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Cristóbal Reali, VP of Global Sales at Mize, with over 20 years of experience, has led high-performance teams in major companies in the tourism industry, as well as in the public sector. He has successfully undertaken ventures, including a DMO and technology transformation consulting. In his role at Mize, he stands out not only for his analytical and strategic ability but also for effective leadership. He speaks English, Spanish, Portuguese, and Italian. He holds a degree in Economics from UBA, complementing his professional training at Harvard Business School Online.

Mize is the leading hotel booking optimization solution in the world. With over 170 partners using our fintech products, Mize creates new extra profit for the hotel booking industry using its fully automated proprietary technology and has generated hundreds of millions of dollars in revenue across its suite of products for its partners. Mize was founded in 2016 with its headquarters in Tel Aviv and offices worldwide.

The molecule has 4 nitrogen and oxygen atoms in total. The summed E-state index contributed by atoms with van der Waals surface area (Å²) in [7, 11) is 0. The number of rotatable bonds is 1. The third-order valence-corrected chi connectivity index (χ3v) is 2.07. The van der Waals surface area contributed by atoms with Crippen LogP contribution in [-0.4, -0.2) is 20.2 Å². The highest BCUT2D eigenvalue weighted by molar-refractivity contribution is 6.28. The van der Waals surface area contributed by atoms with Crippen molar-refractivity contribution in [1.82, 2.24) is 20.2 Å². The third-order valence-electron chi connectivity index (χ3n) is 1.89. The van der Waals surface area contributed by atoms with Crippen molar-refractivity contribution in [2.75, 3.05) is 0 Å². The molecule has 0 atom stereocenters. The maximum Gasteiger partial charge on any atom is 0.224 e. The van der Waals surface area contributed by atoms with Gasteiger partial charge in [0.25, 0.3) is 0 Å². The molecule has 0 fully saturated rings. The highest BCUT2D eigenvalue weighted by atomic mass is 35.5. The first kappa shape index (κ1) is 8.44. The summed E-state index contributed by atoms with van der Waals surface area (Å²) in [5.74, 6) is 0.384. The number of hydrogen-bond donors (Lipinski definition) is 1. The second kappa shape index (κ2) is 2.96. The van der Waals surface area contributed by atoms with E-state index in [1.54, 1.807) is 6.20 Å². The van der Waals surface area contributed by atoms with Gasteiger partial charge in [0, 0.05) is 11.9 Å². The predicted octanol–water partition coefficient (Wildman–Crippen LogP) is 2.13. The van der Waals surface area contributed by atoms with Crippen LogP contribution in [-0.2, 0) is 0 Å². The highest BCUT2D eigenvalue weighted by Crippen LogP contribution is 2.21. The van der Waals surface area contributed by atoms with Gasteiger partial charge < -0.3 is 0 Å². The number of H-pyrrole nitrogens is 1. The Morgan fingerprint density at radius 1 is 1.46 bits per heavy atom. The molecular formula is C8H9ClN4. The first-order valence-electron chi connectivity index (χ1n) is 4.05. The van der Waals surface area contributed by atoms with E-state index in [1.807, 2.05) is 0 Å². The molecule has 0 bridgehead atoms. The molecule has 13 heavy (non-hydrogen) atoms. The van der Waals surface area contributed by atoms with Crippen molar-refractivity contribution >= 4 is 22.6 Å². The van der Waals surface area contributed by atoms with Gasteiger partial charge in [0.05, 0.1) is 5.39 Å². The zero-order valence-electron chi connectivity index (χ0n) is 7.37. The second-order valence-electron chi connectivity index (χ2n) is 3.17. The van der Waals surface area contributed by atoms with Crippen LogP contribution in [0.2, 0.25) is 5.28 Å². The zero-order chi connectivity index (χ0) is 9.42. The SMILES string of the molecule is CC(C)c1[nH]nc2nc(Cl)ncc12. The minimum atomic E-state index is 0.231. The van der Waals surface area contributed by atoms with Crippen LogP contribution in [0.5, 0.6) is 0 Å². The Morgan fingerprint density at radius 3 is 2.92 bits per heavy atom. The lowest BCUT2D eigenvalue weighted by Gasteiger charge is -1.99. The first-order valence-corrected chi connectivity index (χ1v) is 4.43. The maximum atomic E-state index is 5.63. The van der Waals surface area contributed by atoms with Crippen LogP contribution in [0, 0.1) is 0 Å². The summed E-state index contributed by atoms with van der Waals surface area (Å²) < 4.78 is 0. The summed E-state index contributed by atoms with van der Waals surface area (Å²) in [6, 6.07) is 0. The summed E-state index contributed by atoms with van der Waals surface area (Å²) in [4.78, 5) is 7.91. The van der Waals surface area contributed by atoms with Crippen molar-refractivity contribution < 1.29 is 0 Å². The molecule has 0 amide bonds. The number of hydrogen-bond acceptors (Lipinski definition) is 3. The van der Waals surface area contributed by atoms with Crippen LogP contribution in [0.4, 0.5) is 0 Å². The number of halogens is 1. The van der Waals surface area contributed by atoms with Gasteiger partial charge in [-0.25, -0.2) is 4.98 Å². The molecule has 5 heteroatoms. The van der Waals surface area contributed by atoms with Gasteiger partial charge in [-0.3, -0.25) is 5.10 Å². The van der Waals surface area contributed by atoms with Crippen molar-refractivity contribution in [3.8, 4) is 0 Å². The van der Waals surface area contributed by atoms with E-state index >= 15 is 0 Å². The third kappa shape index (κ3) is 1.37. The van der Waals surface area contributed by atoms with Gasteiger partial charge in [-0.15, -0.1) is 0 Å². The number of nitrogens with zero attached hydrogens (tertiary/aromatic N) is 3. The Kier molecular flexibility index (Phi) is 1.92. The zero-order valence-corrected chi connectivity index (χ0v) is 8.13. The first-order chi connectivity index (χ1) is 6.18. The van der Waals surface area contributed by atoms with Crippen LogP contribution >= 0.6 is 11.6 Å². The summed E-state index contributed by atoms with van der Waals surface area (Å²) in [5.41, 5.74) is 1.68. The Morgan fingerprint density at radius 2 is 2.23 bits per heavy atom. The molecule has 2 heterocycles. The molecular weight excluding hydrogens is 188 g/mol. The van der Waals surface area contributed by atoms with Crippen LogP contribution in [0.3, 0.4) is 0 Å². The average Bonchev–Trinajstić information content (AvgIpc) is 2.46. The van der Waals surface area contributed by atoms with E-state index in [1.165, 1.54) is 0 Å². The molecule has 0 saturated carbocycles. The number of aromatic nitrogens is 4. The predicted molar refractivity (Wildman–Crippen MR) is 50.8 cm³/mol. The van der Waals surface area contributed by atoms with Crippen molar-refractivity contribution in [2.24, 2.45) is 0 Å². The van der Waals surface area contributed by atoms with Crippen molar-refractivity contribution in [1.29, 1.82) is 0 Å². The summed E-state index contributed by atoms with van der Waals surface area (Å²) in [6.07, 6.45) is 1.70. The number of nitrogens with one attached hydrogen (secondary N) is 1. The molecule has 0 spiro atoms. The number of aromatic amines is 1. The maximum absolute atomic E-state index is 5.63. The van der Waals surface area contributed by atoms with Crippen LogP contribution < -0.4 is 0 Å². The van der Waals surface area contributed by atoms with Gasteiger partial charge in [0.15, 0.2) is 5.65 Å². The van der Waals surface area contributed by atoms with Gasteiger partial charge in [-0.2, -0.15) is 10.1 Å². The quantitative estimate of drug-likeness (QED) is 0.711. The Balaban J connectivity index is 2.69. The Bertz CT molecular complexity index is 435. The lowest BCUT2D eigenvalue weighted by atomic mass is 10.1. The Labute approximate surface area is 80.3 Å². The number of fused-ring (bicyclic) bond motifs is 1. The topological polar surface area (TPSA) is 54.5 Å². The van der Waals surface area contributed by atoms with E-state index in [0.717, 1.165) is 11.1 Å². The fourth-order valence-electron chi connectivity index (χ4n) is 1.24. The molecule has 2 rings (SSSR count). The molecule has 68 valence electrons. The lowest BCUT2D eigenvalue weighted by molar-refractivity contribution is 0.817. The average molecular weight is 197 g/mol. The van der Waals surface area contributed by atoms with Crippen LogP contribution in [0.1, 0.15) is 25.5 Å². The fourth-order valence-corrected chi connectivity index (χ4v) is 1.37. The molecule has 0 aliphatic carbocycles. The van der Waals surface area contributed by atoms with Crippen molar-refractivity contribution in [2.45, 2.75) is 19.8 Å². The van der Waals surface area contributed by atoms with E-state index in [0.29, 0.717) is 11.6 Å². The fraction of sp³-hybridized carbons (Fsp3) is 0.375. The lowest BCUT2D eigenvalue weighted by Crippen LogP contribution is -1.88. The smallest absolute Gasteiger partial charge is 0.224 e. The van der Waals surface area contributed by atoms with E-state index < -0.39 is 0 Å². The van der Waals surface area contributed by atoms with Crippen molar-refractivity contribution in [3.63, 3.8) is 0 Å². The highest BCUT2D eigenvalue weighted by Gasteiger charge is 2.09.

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What is Fit Travel?

What is a Fit Travel

If you’re planning a vacation, you’re probably wondering, FIT stands for “fit for travel”. – it’s independent travel which means you’re booking your flights, hotels, and activities. As a FIT, you’ll have complete freedom over your itinerary. And cannot receive a refund if you miss an important event or flight. Fit travellers often prefer to book their flights, if a flight is delayed or an event requires them to change their itinerary Because they’re less likely to lose money.